King of Kong: A Fistful of Quarters

About a month ago I was in a tattoo shop when I overheard four of the artists discussing a documentary. When I heard one of them say “It’s the best ...
August 25, 2008

About a month ago I was in a tattoo shop when I overheard four of the artists discussing a documentary. When I heard one of them say “It’s the best documentary since American Movie. In fact, I think it’s better than American Movie,” I had to ask what they were talking about. It was King of Kong: A Fistful of Quarters.

While I disagree with this assessment, King of Kong is as entertaining as films like Spellbound, Word Wars and even Pumping Iron. And like them, Kong follows a group of people obsessed with one thing, and who are determined to be the crowned “the best.” In this case, it’s the video game Donkey Kong.

It’s also infinitely frustrating. The doc follows Billy Mitchell, the undefeated 1982 champion (who also happens to be the champ of Centipede and played the first perfect game of Pac Man), and Steve Wiebe, a guy who doesn’t play many videogames but is incredibly good at Kong. There’s a definite good guy, bad guy scenario at work throughout this film. Mitchell, a charismatic man who appears to be good at everything he tries his hand at, is a sleaze ball when it comes to the way he handles the competition against Wiebe. Meanwhile Wiebe is the underdog who is treated poorly because he’s not an insider in the world of classic gaming. The injustices in this world of competitive gaming are frustrating, but it’s the unfairness that also brings most of the drama to this film.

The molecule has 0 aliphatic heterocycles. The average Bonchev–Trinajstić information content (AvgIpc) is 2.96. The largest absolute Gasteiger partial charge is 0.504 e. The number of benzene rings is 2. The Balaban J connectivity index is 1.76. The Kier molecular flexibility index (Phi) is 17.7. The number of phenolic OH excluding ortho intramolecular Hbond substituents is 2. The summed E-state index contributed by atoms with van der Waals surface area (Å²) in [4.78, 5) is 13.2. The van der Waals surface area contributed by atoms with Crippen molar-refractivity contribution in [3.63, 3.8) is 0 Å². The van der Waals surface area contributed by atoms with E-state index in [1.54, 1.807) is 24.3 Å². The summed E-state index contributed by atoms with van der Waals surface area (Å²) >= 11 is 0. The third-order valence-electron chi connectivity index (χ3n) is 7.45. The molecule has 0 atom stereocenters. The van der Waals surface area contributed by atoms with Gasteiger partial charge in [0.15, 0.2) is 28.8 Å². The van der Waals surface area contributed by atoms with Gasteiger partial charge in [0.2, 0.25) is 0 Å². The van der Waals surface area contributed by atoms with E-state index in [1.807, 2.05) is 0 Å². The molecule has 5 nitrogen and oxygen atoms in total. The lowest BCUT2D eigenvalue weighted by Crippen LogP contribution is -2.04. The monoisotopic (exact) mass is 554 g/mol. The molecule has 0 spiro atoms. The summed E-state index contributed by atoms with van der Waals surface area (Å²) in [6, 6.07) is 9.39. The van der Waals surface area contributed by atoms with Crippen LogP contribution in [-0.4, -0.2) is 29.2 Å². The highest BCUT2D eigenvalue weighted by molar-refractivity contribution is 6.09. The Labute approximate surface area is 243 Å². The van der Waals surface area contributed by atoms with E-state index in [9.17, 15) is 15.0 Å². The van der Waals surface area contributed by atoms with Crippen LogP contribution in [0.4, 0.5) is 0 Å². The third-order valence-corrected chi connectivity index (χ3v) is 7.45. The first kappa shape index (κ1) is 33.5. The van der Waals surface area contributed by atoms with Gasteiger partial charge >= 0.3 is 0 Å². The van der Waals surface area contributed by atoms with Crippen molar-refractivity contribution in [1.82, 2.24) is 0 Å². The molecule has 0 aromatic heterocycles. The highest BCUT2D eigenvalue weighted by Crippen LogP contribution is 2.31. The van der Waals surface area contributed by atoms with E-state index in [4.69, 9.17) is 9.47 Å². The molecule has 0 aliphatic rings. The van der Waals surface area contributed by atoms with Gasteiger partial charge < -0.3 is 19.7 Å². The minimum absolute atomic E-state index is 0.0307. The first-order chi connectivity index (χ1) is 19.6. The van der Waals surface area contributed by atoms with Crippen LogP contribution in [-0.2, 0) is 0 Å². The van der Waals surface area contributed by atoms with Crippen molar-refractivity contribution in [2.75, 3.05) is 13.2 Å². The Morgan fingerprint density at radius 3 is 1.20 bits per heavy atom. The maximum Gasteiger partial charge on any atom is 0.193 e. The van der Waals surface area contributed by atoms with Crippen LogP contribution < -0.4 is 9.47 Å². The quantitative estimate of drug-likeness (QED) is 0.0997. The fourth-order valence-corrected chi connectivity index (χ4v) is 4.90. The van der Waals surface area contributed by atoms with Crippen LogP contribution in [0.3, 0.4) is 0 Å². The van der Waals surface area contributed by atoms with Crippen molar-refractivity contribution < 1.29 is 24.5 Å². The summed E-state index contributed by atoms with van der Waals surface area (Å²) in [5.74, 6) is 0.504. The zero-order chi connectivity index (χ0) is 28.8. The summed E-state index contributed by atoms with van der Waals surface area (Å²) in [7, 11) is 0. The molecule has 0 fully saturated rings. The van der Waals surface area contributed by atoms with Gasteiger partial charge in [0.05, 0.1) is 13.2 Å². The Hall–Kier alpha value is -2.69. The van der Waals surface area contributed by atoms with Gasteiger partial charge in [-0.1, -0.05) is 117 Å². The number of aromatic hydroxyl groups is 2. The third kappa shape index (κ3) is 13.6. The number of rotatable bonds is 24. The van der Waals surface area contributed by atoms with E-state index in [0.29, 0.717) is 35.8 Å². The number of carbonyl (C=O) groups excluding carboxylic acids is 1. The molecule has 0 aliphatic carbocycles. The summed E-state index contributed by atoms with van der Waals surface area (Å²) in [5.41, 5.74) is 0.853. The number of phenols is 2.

One of the most interesting things about this doc is the background on the game itself. Apparently, Donkey Kong is one of the hardest games ever invented because of how random all the obstacles are and the fact that there really is no ending to the game. The DVD has some great special features such as two video game experts comparing Billy and Steve’s Donkey Kong playing screens to discuss their strategies and a Very Very Brief History of Donkey Kong animated featurette created by I am 8-bit.

About The Author
Managing editor with realscreen publication, an international print and online magazine that covers the non-fiction film and television industries. Darah is an award-winning journalist who has spent over two decades covering a wide range of issues from real estate and urban development to immigration, politics and human rights, primarily with The Vancouver Sun. Prior to joining realscreen, she was editor of Stream Daily, realscreen's sister publication covering the dynamic global digital video industry. She also served a stint as a war reporter in Afghanistan for television and print, and was a national business blogger with Yahoo Canada.